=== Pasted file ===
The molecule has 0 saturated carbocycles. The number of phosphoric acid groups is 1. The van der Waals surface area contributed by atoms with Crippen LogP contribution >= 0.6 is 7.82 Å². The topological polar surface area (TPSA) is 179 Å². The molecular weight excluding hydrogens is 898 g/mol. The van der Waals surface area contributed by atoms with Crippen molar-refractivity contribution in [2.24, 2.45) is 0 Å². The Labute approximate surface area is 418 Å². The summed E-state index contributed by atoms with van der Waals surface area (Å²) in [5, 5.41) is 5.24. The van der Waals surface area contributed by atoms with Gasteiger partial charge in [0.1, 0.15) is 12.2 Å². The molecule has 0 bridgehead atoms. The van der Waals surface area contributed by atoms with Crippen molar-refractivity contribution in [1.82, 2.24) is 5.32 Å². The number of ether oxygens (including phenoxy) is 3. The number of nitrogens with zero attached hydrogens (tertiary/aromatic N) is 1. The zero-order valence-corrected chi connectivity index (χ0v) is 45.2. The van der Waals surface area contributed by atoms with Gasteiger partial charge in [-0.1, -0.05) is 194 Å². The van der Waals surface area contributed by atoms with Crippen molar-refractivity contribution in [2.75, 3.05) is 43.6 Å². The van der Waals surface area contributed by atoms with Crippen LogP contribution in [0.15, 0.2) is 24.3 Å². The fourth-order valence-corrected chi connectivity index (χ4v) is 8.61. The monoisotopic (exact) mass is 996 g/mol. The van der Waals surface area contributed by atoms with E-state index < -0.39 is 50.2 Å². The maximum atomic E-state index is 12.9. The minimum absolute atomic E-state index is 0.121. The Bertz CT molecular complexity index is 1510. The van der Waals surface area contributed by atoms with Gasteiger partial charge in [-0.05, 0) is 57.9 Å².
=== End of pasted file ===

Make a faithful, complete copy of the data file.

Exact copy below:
The molecule has 0 saturated carbocycles. The number of phosphoric acid groups is 1. The van der Waals surface area contributed by atoms with Crippen LogP contribution >= 0.6 is 7.82 Å². The topological polar surface area (TPSA) is 179 Å². The molecular weight excluding hydrogens is 898 g/mol. The van der Waals surface area contributed by atoms with Crippen molar-refractivity contribution in [2.24, 2.45) is 0 Å². The Labute approximate surface area is 418 Å². The summed E-state index contributed by atoms with van der Waals surface area (Å²) in [5, 5.41) is 5.24. The van der Waals surface area contributed by atoms with Gasteiger partial charge in [0.1, 0.15) is 12.2 Å². The molecule has 0 bridgehead atoms. The van der Waals surface area contributed by atoms with Crippen molar-refractivity contribution in [1.82, 2.24) is 5.32 Å². The number of ether oxygens (including phenoxy) is 3. The number of nitrogens with zero attached hydrogens (tertiary/aromatic N) is 1. The zero-order valence-corrected chi connectivity index (χ0v) is 45.2. The van der Waals surface area contributed by atoms with Gasteiger partial charge in [-0.1, -0.05) is 194 Å². The van der Waals surface area contributed by atoms with Crippen molar-refractivity contribution in [2.75, 3.05) is 43.6 Å². The van der Waals surface area contributed by atoms with Crippen LogP contribution in [0.15, 0.2) is 24.3 Å². The fourth-order valence-corrected chi connectivity index (χ4v) is 8.61. The monoisotopic (exact) mass is 996 g/mol. The van der Waals surface area contributed by atoms with E-state index < -0.39 is 50.2 Å². The maximum atomic E-state index is 12.9. The minimum absolute atomic E-state index is 0.121. The Bertz CT molecular complexity index is 1510. The van der Waals surface area contributed by atoms with Gasteiger partial charge in [-0.05, 0) is 57.9 Å².